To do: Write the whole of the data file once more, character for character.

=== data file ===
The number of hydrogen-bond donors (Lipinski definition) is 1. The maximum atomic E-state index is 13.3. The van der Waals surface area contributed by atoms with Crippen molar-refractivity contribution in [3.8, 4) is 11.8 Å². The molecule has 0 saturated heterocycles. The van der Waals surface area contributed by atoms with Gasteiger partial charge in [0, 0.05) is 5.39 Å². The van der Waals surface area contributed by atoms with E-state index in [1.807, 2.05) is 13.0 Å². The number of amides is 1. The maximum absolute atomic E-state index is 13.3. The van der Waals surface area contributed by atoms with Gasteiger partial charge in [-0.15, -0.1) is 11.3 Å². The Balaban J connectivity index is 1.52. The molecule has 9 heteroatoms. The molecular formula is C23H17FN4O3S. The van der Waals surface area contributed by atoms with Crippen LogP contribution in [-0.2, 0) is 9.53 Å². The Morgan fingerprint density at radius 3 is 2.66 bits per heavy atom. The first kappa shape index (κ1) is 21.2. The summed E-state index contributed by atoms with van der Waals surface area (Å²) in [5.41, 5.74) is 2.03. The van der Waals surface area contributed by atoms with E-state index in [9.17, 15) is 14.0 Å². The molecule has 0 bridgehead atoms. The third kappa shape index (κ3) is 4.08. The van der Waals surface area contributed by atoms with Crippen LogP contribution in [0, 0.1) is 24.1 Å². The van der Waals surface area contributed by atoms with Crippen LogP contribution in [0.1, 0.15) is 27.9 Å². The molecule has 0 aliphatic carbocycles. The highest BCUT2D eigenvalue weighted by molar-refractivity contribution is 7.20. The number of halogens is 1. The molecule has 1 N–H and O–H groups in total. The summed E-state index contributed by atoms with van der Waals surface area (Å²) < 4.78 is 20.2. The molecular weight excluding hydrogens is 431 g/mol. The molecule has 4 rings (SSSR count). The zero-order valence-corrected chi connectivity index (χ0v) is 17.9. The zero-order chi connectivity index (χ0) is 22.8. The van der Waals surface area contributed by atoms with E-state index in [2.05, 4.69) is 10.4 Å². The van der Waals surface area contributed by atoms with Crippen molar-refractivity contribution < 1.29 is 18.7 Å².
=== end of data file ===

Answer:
The number of hydrogen-bond donors (Lipinski definition) is 1. The maximum atomic E-state index is 13.3. The van der Waals surface area contributed by atoms with Crippen molar-refractivity contribution in [3.8, 4) is 11.8 Å². The molecule has 0 saturated heterocycles. The van der Waals surface area contributed by atoms with Gasteiger partial charge in [0, 0.05) is 5.39 Å². The van der Waals surface area contributed by atoms with E-state index in [1.807, 2.05) is 13.0 Å². The number of amides is 1. The maximum absolute atomic E-state index is 13.3. The van der Waals surface area contributed by atoms with Gasteiger partial charge in [-0.15, -0.1) is 11.3 Å². The Balaban J connectivity index is 1.52. The molecule has 9 heteroatoms. The molecular formula is C23H17FN4O3S. The van der Waals surface area contributed by atoms with Crippen LogP contribution in [-0.2, 0) is 9.53 Å². The Morgan fingerprint density at radius 3 is 2.66 bits per heavy atom. The first kappa shape index (κ1) is 21.2. The summed E-state index contributed by atoms with van der Waals surface area (Å²) in [5.41, 5.74) is 2.03. The van der Waals surface area contributed by atoms with E-state index in [9.17, 15) is 14.0 Å². The molecule has 0 bridgehead atoms. The third kappa shape index (κ3) is 4.08. The van der Waals surface area contributed by atoms with Crippen LogP contribution in [0, 0.1) is 24.1 Å². The van der Waals surface area contributed by atoms with Crippen LogP contribution in [0.1, 0.15) is 27.9 Å². The molecule has 0 aliphatic carbocycles. The highest BCUT2D eigenvalue weighted by molar-refractivity contribution is 7.20. The number of halogens is 1. The molecule has 1 N–H and O–H groups in total. The summed E-state index contributed by atoms with van der Waals surface area (Å²) < 4.78 is 20.2. The molecular weight excluding hydrogens is 431 g/mol. The molecule has 4 rings (SSSR count). The zero-order valence-corrected chi connectivity index (χ0v) is 17.9. The zero-order chi connectivity index (χ0) is 22.8. The van der Waals surface area contributed by atoms with E-state index in [2.05, 4.69) is 10.4 Å². The van der Waals surface area contributed by atoms with Crippen molar-refractivity contribution < 1.29 is 18.7 Å².